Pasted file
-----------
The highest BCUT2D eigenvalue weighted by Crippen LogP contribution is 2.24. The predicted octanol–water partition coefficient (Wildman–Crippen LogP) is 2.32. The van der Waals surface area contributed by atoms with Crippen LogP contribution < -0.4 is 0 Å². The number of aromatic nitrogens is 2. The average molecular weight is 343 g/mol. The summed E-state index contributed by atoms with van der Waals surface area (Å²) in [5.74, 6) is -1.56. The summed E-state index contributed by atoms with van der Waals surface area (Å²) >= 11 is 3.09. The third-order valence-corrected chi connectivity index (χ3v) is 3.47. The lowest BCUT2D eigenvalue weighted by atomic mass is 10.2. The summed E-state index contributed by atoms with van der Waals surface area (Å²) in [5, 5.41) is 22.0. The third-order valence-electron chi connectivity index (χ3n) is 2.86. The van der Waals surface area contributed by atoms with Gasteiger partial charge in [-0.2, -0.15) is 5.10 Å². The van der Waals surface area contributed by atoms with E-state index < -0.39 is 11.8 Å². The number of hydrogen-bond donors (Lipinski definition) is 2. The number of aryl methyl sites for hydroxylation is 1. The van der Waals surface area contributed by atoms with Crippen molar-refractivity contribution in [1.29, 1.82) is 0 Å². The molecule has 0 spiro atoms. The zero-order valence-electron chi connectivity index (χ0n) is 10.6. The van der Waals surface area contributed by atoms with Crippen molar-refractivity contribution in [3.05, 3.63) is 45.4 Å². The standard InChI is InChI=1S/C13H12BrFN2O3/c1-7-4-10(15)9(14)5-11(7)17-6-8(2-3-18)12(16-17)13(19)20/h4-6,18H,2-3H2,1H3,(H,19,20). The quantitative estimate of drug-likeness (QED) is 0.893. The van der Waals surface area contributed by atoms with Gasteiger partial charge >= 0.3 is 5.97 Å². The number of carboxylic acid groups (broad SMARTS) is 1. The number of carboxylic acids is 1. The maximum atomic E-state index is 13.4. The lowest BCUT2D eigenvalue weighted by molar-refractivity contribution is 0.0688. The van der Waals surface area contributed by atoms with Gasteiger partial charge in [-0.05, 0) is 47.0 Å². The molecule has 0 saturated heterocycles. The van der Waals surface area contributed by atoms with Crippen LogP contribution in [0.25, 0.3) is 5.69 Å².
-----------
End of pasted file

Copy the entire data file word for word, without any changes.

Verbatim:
The highest BCUT2D eigenvalue weighted by Crippen LogP contribution is 2.24. The predicted octanol–water partition coefficient (Wildman–Crippen LogP) is 2.32. The van der Waals surface area contributed by atoms with Crippen LogP contribution < -0.4 is 0 Å². The number of aromatic nitrogens is 2. The average molecular weight is 343 g/mol. The summed E-state index contributed by atoms with van der Waals surface area (Å²) in [5.74, 6) is -1.56. The summed E-state index contributed by atoms with van der Waals surface area (Å²) >= 11 is 3.09. The third-order valence-corrected chi connectivity index (χ3v) is 3.47. The lowest BCUT2D eigenvalue weighted by atomic mass is 10.2. The summed E-state index contributed by atoms with van der Waals surface area (Å²) in [5, 5.41) is 22.0. The third-order valence-electron chi connectivity index (χ3n) is 2.86. The van der Waals surface area contributed by atoms with Gasteiger partial charge in [-0.2, -0.15) is 5.10 Å². The van der Waals surface area contributed by atoms with E-state index < -0.39 is 11.8 Å². The number of hydrogen-bond donors (Lipinski definition) is 2. The number of aryl methyl sites for hydroxylation is 1. The van der Waals surface area contributed by atoms with Crippen molar-refractivity contribution in [1.29, 1.82) is 0 Å². The molecule has 0 spiro atoms. The zero-order valence-electron chi connectivity index (χ0n) is 10.6. The van der Waals surface area contributed by atoms with Crippen molar-refractivity contribution in [3.05, 3.63) is 45.4 Å². The standard InChI is InChI=1S/C13H12BrFN2O3/c1-7-4-10(15)9(14)5-11(7)17-6-8(2-3-18)12(16-17)13(19)20/h4-6,18H,2-3H2,1H3,(H,19,20). The quantitative estimate of drug-likeness (QED) is 0.893. The van der Waals surface area contributed by atoms with Gasteiger partial charge >= 0.3 is 5.97 Å². The number of carboxylic acid groups (broad SMARTS) is 1. The number of carboxylic acids is 1. The maximum atomic E-state index is 13.4. The lowest BCUT2D eigenvalue weighted by molar-refractivity contribution is 0.0688. The van der Waals surface area contributed by atoms with Gasteiger partial charge in [-0.05, 0) is 47.0 Å². The molecule has 0 saturated heterocycles. The van der Waals surface area contributed by atoms with Crippen LogP contribution in [0.25, 0.3) is 5.69 Å².